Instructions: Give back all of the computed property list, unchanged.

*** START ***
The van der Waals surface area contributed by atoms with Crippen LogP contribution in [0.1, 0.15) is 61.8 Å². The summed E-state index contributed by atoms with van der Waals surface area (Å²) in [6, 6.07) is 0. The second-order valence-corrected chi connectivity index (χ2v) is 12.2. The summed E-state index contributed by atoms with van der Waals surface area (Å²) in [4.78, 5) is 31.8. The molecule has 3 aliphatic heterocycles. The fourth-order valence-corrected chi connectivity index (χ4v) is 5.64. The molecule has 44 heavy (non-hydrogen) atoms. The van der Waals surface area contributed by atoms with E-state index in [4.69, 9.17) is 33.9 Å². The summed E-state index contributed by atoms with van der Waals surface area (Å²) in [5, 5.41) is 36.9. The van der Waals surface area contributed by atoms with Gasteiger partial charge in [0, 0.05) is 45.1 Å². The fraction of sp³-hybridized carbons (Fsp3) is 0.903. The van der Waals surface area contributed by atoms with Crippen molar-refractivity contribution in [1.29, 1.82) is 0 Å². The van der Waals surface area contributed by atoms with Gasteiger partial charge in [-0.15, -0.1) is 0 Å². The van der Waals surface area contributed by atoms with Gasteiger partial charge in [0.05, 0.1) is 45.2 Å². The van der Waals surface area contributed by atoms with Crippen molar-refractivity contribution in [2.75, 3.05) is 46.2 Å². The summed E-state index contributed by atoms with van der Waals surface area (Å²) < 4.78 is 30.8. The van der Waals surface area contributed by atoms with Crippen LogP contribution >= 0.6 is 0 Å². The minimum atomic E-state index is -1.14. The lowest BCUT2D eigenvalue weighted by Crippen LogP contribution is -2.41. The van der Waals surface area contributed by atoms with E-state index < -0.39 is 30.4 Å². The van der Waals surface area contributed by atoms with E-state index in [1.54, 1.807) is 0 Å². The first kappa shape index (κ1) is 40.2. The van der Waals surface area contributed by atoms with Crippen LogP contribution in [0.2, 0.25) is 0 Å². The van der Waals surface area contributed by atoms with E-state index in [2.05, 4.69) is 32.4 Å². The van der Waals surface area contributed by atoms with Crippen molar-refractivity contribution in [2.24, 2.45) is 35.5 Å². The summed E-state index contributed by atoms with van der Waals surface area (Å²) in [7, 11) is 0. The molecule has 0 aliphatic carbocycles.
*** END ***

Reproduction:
The van der Waals surface area contributed by atoms with Crippen LogP contribution in [0.1, 0.15) is 61.8 Å². The summed E-state index contributed by atoms with van der Waals surface area (Å²) in [6, 6.07) is 0. The second-order valence-corrected chi connectivity index (χ2v) is 12.2. The summed E-state index contributed by atoms with van der Waals surface area (Å²) in [4.78, 5) is 31.8. The molecule has 3 aliphatic heterocycles. The fourth-order valence-corrected chi connectivity index (χ4v) is 5.64. The molecule has 44 heavy (non-hydrogen) atoms. The van der Waals surface area contributed by atoms with E-state index in [4.69, 9.17) is 33.9 Å². The summed E-state index contributed by atoms with van der Waals surface area (Å²) in [5, 5.41) is 36.9. The van der Waals surface area contributed by atoms with Gasteiger partial charge in [0, 0.05) is 45.1 Å². The fraction of sp³-hybridized carbons (Fsp3) is 0.903. The van der Waals surface area contributed by atoms with Crippen molar-refractivity contribution in [1.29, 1.82) is 0 Å². The van der Waals surface area contributed by atoms with Gasteiger partial charge in [-0.15, -0.1) is 0 Å². The van der Waals surface area contributed by atoms with Gasteiger partial charge in [0.05, 0.1) is 45.2 Å². The van der Waals surface area contributed by atoms with Crippen molar-refractivity contribution in [2.75, 3.05) is 46.2 Å². The summed E-state index contributed by atoms with van der Waals surface area (Å²) < 4.78 is 30.8. The van der Waals surface area contributed by atoms with Crippen LogP contribution >= 0.6 is 0 Å². The minimum atomic E-state index is -1.14. The lowest BCUT2D eigenvalue weighted by Crippen LogP contribution is -2.41. The van der Waals surface area contributed by atoms with E-state index < -0.39 is 30.4 Å². The van der Waals surface area contributed by atoms with E-state index in [1.54, 1.807) is 0 Å². The first kappa shape index (κ1) is 40.2. The van der Waals surface area contributed by atoms with Crippen LogP contribution in [0.2, 0.25) is 0 Å². The van der Waals surface area contributed by atoms with E-state index in [2.05, 4.69) is 32.4 Å². The van der Waals surface area contributed by atoms with Crippen molar-refractivity contribution in [2.24, 2.45) is 35.5 Å². The summed E-state index contributed by atoms with van der Waals surface area (Å²) in [7, 11) is 0. The molecule has 0 aliphatic carbocycles.